This is a three-fer: three stories in different time periods, always a
challenge to clarity. The three are dense with complex characters, some of
whom are high achievers, peaked by no less than Virginia Woolf. There
appears to be a connection between these stories, such as how lives are
influenced by the power of a book and the questions it raises about life and
death. The characters, as written, are fascinating and mysterious but the
real draw to this film enterprise is the cast and the awesome display of
acting talent. This picture will be a major contributor to the award
nomination scorecard on both sides of the gender aisle.
The genesis of the stories is the one in which we see the struggles, both
with sanity and the creative process, that Virginia Woolf (Nicole Kidman)
went through, specifically in the 1925 creation of her "Mrs. Dalloway".
Based on the Michael Cunningham novel, the subsequent stories are set in the
50s, the late 90s, with a prologue suggesting the circumstances of Virginia
Woolf's 1941 suicide, all of which results in a bit of storytelling
acrobatics via the editing bench whilst defying anyone who isn't familiar
with the source material to fully comprehend, let alone appreciate, the
relationships and the literary synergy amongst them that is being attempted
in movie terms.
As the film translates it from the literary sources, in 1920s London, Woolf
keeps her lesbian desires properly (for the times) harnessed. In return for
that propriety she has rejected one ardent suitor and has married the
colorless, steadfast Leonard Woolf (Stephen Dillane), an upperclass book
publisher. What price sublimation. The effect appears to be repression and
mood swings influencing her creative process. She declares to Woolf that
she's got the opening line -- a not insignificant milestone in the birthing
of a novel. She writes, "Mrs. Dalloway said she would buy the flowers
herself" and is off on her creative journey.
The 1950s episode gets really confusing and threatens the entirety with a
melodramatic contrivance of a plot that might have been cut out of
"Pleasantville". Here we have the Browns, perfect husband Dan Brown (John C.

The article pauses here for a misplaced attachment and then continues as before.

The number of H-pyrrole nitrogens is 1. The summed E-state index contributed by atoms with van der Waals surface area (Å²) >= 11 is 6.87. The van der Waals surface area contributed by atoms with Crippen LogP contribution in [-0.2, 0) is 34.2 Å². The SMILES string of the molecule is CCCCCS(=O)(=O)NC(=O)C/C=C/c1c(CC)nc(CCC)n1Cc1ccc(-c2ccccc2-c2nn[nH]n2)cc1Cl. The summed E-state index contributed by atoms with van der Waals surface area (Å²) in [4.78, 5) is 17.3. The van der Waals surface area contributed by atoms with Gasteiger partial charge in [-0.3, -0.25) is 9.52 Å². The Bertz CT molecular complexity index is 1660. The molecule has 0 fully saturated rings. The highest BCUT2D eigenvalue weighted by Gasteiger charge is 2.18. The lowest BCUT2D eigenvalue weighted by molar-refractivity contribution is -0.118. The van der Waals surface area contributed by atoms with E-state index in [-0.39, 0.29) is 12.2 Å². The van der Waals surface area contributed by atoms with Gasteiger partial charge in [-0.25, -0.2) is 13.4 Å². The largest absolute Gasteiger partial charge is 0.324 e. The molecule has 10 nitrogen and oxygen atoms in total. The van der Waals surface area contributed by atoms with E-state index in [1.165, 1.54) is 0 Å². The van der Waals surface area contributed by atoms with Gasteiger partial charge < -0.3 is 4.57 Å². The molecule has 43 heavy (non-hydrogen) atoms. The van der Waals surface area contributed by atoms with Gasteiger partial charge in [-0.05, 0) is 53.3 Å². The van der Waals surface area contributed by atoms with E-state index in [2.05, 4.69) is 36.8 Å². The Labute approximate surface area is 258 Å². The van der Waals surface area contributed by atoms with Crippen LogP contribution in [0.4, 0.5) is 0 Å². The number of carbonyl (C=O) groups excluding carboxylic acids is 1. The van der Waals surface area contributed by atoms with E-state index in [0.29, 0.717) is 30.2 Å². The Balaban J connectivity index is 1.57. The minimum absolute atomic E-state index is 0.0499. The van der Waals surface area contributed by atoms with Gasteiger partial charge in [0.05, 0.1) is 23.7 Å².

Reilly), troubled wife Laura (who has been reading "Mrs. Dalloway" by
Virginia Woolf) (Julianne Moore) and their also troubled,
overly-attached-to-his-mother, over-sensitive son
Richard who seems mesmerized by fears for his mother and what she might do,
to him, to the family, to herself. Somehow, this little boy with big dependent
eyes is on a wavelength with mom that defies us, the audience, until the plot
unwinds nearly to its climax; but what we do get from the understated Laura
is that she can't stop reading "Mrs. Dallaway" and it's putting her on a path
to making some drastic life changes. Of all the stories, this is the tonal
discord. Laura's behaviors are motivationally obscure, if not bewildering;
the style is unreasonably melodramatic; and it messes up the film's
In the third story, set much closer to our own time and full of familiar
details and pacing, book editor Clarissa Vaughn (Meryl Streep) is the
care-giver of ex-lover and current AIDS patient, Pulitzer Prize winning
author Richard Brown (Ed Harris), crumbling physically before our eyes in a
warren of a room in a grafitti endowed commercial building in Manhattan.
Clarissa's plans for a party to celebrate his literary victory as much to
prop up his weakening desire to live, is the context of the developments.
Clarissa is living the modern lesbian life now with her sensitive, perfectly
understanding significant other, Sally (Allison Janney). Daughter Julia
(Claire Danes) shows up in time for the festivities, as well. The problem
with the party is the question about the honoree's inclination not to show
In these days when every mature actress who appears on a talk show or
interview complains of the dearth of interesting parts for women of their
years we have in this script by David Hare as perfect an assemblage of parts
as any six women could expect in one piece. It is to the great credit of the
filmmakers to have put these particular six together in it (as well as some
damn fine male performances, as well)... all of them actors who fully
understand and give life to literature in their distinct and fullsome way.
This is not a perfect film, depending more than it should on the literary
fare that it springs from, but it is not to be missed by anyone who deeply
enjoys exquisite performance.
The score, by Philip Glass, ("Naqoyqatsi", "Koyaanisqatsi") intrusively
points out all the moments when you're supposed to be feeling some emotion,
sparing no opportunity to shove it into the sphere of out and out melodrama,
like a silent movie accompaniment. A little of it would be evocative but
Glass seems to revel in his opportunity to burn his grinding theme into your
consciousness, throwing subtlety to the wind. Perhaps it was in the name of
period style, an ill-considered choice.
The cinematography, another contribution of award level quality, is by Seamus
McGarvey ("Wit", "Enigma", "High Fidelity").
~~ Jules Brenner